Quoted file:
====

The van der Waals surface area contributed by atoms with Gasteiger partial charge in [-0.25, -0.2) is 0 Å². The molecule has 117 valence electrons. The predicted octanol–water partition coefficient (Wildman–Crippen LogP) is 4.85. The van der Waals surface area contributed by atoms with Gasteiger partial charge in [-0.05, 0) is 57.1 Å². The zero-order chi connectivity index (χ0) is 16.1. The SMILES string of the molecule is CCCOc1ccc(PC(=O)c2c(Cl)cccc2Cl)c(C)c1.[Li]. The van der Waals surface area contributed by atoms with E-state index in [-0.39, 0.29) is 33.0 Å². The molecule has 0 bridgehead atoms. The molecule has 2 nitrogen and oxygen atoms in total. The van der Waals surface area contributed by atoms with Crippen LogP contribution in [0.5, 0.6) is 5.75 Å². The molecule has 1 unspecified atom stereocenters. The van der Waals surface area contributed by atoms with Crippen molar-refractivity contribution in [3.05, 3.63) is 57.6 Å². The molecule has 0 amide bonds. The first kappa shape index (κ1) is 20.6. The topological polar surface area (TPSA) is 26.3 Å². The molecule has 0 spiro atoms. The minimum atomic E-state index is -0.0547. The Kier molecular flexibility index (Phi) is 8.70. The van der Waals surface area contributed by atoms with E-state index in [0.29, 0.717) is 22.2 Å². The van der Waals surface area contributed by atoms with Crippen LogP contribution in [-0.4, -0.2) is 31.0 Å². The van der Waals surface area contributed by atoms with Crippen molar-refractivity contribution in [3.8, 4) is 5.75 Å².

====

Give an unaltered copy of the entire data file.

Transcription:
The van der Waals surface area contributed by atoms with Gasteiger partial charge in [-0.25, -0.2) is 0 Å². The molecule has 117 valence electrons. The predicted octanol–water partition coefficient (Wildman–Crippen LogP) is 4.85. The van der Waals surface area contributed by atoms with Gasteiger partial charge in [-0.05, 0) is 57.1 Å². The zero-order chi connectivity index (χ0) is 16.1. The SMILES string of the molecule is CCCOc1ccc(PC(=O)c2c(Cl)cccc2Cl)c(C)c1.[Li]. The van der Waals surface area contributed by atoms with E-state index in [-0.39, 0.29) is 33.0 Å². The molecule has 0 bridgehead atoms. The molecule has 2 nitrogen and oxygen atoms in total. The van der Waals surface area contributed by atoms with Crippen LogP contribution in [0.5, 0.6) is 5.75 Å². The molecule has 1 unspecified atom stereocenters. The van der Waals surface area contributed by atoms with Crippen molar-refractivity contribution in [3.05, 3.63) is 57.6 Å². The molecule has 0 amide bonds. The first kappa shape index (κ1) is 20.6. The topological polar surface area (TPSA) is 26.3 Å². The molecule has 0 spiro atoms. The minimum atomic E-state index is -0.0547. The Kier molecular flexibility index (Phi) is 8.70. The van der Waals surface area contributed by atoms with E-state index in [0.29, 0.717) is 22.2 Å². The van der Waals surface area contributed by atoms with Crippen LogP contribution in [-0.4, -0.2) is 31.0 Å². The van der Waals surface area contributed by atoms with Crippen molar-refractivity contribution in [3.8, 4) is 5.75 Å².